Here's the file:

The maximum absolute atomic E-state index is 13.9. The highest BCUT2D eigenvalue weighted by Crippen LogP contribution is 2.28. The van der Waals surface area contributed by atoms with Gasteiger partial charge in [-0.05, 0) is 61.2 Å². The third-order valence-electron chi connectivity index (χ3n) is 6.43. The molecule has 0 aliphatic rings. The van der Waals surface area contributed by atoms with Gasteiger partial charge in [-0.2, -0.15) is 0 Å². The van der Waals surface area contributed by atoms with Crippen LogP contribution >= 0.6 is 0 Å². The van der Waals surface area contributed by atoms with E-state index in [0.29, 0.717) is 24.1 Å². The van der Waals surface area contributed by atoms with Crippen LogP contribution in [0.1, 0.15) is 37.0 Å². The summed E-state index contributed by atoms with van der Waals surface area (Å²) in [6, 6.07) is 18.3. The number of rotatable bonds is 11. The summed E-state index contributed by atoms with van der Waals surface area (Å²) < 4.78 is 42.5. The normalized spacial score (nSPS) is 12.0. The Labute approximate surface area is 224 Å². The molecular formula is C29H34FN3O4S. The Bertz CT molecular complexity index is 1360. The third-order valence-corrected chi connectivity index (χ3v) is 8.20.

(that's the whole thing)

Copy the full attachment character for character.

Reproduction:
The maximum absolute atomic E-state index is 13.9. The highest BCUT2D eigenvalue weighted by Crippen LogP contribution is 2.28. The van der Waals surface area contributed by atoms with Gasteiger partial charge in [-0.05, 0) is 61.2 Å². The third-order valence-electron chi connectivity index (χ3n) is 6.43. The molecule has 0 aliphatic rings. The van der Waals surface area contributed by atoms with Gasteiger partial charge in [-0.2, -0.15) is 0 Å². The van der Waals surface area contributed by atoms with Crippen LogP contribution >= 0.6 is 0 Å². The van der Waals surface area contributed by atoms with E-state index in [0.29, 0.717) is 24.1 Å². The van der Waals surface area contributed by atoms with Crippen LogP contribution in [0.1, 0.15) is 37.0 Å². The summed E-state index contributed by atoms with van der Waals surface area (Å²) in [6, 6.07) is 18.3. The number of rotatable bonds is 11. The summed E-state index contributed by atoms with van der Waals surface area (Å²) < 4.78 is 42.5. The normalized spacial score (nSPS) is 12.0. The Labute approximate surface area is 224 Å². The molecular formula is C29H34FN3O4S. The Bertz CT molecular complexity index is 1360. The third-order valence-corrected chi connectivity index (χ3v) is 8.20.